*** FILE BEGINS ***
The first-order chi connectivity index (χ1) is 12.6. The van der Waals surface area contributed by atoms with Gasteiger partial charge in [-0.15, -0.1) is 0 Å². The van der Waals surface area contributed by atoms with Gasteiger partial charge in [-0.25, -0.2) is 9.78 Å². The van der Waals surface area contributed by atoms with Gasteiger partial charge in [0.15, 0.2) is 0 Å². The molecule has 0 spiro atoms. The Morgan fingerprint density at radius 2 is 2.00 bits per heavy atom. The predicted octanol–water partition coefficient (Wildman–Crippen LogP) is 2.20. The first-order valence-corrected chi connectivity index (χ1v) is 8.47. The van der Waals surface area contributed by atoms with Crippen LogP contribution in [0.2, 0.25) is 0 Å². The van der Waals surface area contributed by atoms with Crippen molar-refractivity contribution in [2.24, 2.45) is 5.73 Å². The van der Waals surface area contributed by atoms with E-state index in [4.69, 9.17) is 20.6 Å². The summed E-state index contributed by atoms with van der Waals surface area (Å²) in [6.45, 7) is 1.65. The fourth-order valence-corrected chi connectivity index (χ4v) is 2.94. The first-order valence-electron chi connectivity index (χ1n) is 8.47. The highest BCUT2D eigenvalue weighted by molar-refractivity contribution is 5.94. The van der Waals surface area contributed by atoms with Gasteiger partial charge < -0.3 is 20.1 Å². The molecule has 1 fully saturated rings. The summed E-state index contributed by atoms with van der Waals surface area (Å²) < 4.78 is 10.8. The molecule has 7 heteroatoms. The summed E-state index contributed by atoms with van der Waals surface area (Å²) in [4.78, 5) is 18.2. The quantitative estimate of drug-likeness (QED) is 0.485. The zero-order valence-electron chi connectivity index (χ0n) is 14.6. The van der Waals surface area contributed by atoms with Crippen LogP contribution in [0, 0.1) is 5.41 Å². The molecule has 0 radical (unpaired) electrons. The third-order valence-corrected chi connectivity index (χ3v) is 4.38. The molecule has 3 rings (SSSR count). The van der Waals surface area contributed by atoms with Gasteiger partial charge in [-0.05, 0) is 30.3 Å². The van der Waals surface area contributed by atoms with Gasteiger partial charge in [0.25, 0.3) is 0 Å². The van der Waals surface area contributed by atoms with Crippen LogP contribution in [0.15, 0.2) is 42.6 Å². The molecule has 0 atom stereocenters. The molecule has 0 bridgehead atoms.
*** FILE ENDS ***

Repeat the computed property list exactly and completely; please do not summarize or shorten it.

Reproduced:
The first-order chi connectivity index (χ1) is 12.6. The van der Waals surface area contributed by atoms with Gasteiger partial charge in [-0.15, -0.1) is 0 Å². The van der Waals surface area contributed by atoms with Gasteiger partial charge in [-0.25, -0.2) is 9.78 Å². The van der Waals surface area contributed by atoms with Gasteiger partial charge in [0.15, 0.2) is 0 Å². The molecule has 0 spiro atoms. The Morgan fingerprint density at radius 2 is 2.00 bits per heavy atom. The predicted octanol–water partition coefficient (Wildman–Crippen LogP) is 2.20. The first-order valence-corrected chi connectivity index (χ1v) is 8.47. The van der Waals surface area contributed by atoms with Crippen LogP contribution in [0.2, 0.25) is 0 Å². The van der Waals surface area contributed by atoms with Crippen molar-refractivity contribution in [2.24, 2.45) is 5.73 Å². The van der Waals surface area contributed by atoms with E-state index in [4.69, 9.17) is 20.6 Å². The summed E-state index contributed by atoms with van der Waals surface area (Å²) in [6.45, 7) is 1.65. The fourth-order valence-corrected chi connectivity index (χ4v) is 2.94. The first-order valence-electron chi connectivity index (χ1n) is 8.47. The highest BCUT2D eigenvalue weighted by molar-refractivity contribution is 5.94. The van der Waals surface area contributed by atoms with Gasteiger partial charge < -0.3 is 20.1 Å². The molecule has 1 fully saturated rings. The summed E-state index contributed by atoms with van der Waals surface area (Å²) < 4.78 is 10.8. The molecule has 7 heteroatoms. The summed E-state index contributed by atoms with van der Waals surface area (Å²) in [4.78, 5) is 18.2. The quantitative estimate of drug-likeness (QED) is 0.485. The zero-order valence-electron chi connectivity index (χ0n) is 14.6. The van der Waals surface area contributed by atoms with Crippen LogP contribution in [0, 0.1) is 5.41 Å². The molecule has 0 radical (unpaired) electrons. The third-order valence-corrected chi connectivity index (χ3v) is 4.38. The molecule has 3 rings (SSSR count). The van der Waals surface area contributed by atoms with Gasteiger partial charge in [-0.05, 0) is 30.3 Å². The van der Waals surface area contributed by atoms with Gasteiger partial charge in [0.25, 0.3) is 0 Å². The van der Waals surface area contributed by atoms with Crippen LogP contribution in [0.15, 0.2) is 42.6 Å². The molecule has 0 atom stereocenters. The molecule has 0 bridgehead atoms.